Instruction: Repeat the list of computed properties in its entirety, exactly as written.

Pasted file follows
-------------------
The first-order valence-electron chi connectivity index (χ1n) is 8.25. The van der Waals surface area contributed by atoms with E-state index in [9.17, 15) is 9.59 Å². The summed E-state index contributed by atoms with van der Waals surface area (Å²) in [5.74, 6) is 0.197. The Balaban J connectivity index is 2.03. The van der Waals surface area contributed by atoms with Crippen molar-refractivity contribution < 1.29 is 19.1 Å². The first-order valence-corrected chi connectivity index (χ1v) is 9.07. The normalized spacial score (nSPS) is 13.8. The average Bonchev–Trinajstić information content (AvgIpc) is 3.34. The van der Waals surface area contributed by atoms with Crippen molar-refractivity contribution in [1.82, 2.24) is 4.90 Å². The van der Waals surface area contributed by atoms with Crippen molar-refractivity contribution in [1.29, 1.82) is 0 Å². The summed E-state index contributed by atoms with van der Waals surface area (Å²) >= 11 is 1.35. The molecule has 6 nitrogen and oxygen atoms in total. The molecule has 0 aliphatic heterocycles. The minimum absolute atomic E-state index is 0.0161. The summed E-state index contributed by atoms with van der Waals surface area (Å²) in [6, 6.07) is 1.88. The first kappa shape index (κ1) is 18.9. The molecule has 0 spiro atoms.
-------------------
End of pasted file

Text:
The first-order valence-electron chi connectivity index (χ1n) is 8.25. The van der Waals surface area contributed by atoms with E-state index in [9.17, 15) is 9.59 Å². The summed E-state index contributed by atoms with van der Waals surface area (Å²) in [5.74, 6) is 0.197. The Balaban J connectivity index is 2.03. The van der Waals surface area contributed by atoms with Crippen molar-refractivity contribution < 1.29 is 19.1 Å². The first-order valence-corrected chi connectivity index (χ1v) is 9.07. The normalized spacial score (nSPS) is 13.8. The average Bonchev–Trinajstić information content (AvgIpc) is 3.34. The van der Waals surface area contributed by atoms with Crippen molar-refractivity contribution in [1.82, 2.24) is 4.90 Å². The van der Waals surface area contributed by atoms with Crippen molar-refractivity contribution in [1.29, 1.82) is 0 Å². The summed E-state index contributed by atoms with van der Waals surface area (Å²) >= 11 is 1.35. The molecule has 6 nitrogen and oxygen atoms in total. The molecule has 0 aliphatic heterocycles. The minimum absolute atomic E-state index is 0.0161. The summed E-state index contributed by atoms with van der Waals surface area (Å²) in [6, 6.07) is 1.88. The first kappa shape index (κ1) is 18.9. The molecule has 0 spiro atoms.